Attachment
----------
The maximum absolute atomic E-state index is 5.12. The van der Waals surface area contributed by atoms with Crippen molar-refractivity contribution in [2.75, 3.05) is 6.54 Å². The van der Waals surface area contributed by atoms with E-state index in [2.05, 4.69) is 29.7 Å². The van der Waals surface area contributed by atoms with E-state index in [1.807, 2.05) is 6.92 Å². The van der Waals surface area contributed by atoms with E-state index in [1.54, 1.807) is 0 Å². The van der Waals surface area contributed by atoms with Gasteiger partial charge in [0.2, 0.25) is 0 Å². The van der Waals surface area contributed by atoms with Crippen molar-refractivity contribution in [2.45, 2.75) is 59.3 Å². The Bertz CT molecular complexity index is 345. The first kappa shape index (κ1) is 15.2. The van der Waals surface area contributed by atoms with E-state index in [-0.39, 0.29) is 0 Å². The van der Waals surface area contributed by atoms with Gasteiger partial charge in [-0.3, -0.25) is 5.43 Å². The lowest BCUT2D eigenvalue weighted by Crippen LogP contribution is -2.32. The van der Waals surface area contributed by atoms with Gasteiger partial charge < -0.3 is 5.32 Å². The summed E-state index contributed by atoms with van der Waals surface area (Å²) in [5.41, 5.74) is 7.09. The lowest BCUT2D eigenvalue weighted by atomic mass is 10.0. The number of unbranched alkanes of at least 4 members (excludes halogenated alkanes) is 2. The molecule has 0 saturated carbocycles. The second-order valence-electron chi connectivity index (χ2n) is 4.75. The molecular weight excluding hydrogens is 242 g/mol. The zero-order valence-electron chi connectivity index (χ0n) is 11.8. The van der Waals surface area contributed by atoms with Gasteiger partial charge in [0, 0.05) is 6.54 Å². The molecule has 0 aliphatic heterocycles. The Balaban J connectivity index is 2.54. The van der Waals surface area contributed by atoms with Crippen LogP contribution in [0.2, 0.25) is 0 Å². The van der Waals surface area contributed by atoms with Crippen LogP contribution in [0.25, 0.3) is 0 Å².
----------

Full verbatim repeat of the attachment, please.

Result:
The maximum absolute atomic E-state index is 5.12. The van der Waals surface area contributed by atoms with Crippen molar-refractivity contribution in [2.75, 3.05) is 6.54 Å². The van der Waals surface area contributed by atoms with E-state index in [2.05, 4.69) is 29.7 Å². The van der Waals surface area contributed by atoms with E-state index in [1.807, 2.05) is 6.92 Å². The van der Waals surface area contributed by atoms with E-state index in [1.54, 1.807) is 0 Å². The van der Waals surface area contributed by atoms with Gasteiger partial charge in [0.2, 0.25) is 0 Å². The van der Waals surface area contributed by atoms with Crippen molar-refractivity contribution in [2.45, 2.75) is 59.3 Å². The Bertz CT molecular complexity index is 345. The first kappa shape index (κ1) is 15.2. The van der Waals surface area contributed by atoms with E-state index in [-0.39, 0.29) is 0 Å². The van der Waals surface area contributed by atoms with Gasteiger partial charge in [-0.3, -0.25) is 5.43 Å². The lowest BCUT2D eigenvalue weighted by Crippen LogP contribution is -2.32. The van der Waals surface area contributed by atoms with Gasteiger partial charge < -0.3 is 5.32 Å². The summed E-state index contributed by atoms with van der Waals surface area (Å²) in [5.41, 5.74) is 7.09. The lowest BCUT2D eigenvalue weighted by atomic mass is 10.0. The number of unbranched alkanes of at least 4 members (excludes halogenated alkanes) is 2. The molecule has 0 saturated carbocycles. The second-order valence-electron chi connectivity index (χ2n) is 4.75. The molecular weight excluding hydrogens is 242 g/mol. The zero-order valence-electron chi connectivity index (χ0n) is 11.8. The van der Waals surface area contributed by atoms with Gasteiger partial charge in [0, 0.05) is 6.54 Å². The molecule has 0 aliphatic heterocycles. The Balaban J connectivity index is 2.54. The van der Waals surface area contributed by atoms with Crippen LogP contribution in [0.2, 0.25) is 0 Å². The van der Waals surface area contributed by atoms with Crippen LogP contribution in [0.25, 0.3) is 0 Å².